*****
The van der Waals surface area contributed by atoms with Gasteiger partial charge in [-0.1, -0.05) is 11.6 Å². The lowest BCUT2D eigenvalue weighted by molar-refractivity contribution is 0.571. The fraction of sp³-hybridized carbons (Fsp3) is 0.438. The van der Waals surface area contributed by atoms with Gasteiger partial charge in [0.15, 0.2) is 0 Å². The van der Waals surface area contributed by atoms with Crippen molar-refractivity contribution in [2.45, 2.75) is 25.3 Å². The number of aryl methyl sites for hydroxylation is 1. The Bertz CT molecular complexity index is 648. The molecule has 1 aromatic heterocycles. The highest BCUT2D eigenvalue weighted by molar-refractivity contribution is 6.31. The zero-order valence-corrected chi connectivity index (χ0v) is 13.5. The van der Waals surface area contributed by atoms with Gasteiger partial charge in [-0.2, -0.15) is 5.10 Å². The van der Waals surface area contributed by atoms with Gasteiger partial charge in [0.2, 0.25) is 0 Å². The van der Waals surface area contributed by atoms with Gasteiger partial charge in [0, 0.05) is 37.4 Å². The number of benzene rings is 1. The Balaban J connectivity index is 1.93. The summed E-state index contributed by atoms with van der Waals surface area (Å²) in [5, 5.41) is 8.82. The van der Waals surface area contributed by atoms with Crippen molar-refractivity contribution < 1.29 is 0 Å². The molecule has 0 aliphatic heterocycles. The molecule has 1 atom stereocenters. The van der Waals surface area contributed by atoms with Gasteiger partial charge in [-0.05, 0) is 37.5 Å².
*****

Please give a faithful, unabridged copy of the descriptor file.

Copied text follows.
The van der Waals surface area contributed by atoms with Gasteiger partial charge in [-0.1, -0.05) is 11.6 Å². The lowest BCUT2D eigenvalue weighted by molar-refractivity contribution is 0.571. The fraction of sp³-hybridized carbons (Fsp3) is 0.438. The van der Waals surface area contributed by atoms with Gasteiger partial charge in [0.15, 0.2) is 0 Å². The van der Waals surface area contributed by atoms with Crippen molar-refractivity contribution in [2.45, 2.75) is 25.3 Å². The number of aryl methyl sites for hydroxylation is 1. The Bertz CT molecular complexity index is 648. The molecule has 1 aromatic heterocycles. The highest BCUT2D eigenvalue weighted by molar-refractivity contribution is 6.31. The zero-order valence-corrected chi connectivity index (χ0v) is 13.5. The van der Waals surface area contributed by atoms with Gasteiger partial charge in [-0.2, -0.15) is 5.10 Å². The van der Waals surface area contributed by atoms with Gasteiger partial charge in [0.2, 0.25) is 0 Å². The van der Waals surface area contributed by atoms with Gasteiger partial charge in [0, 0.05) is 37.4 Å². The number of benzene rings is 1. The Balaban J connectivity index is 1.93. The summed E-state index contributed by atoms with van der Waals surface area (Å²) in [5, 5.41) is 8.82. The van der Waals surface area contributed by atoms with Crippen molar-refractivity contribution < 1.29 is 0 Å². The molecule has 0 aliphatic heterocycles. The molecule has 1 atom stereocenters. The van der Waals surface area contributed by atoms with Gasteiger partial charge in [-0.05, 0) is 37.5 Å².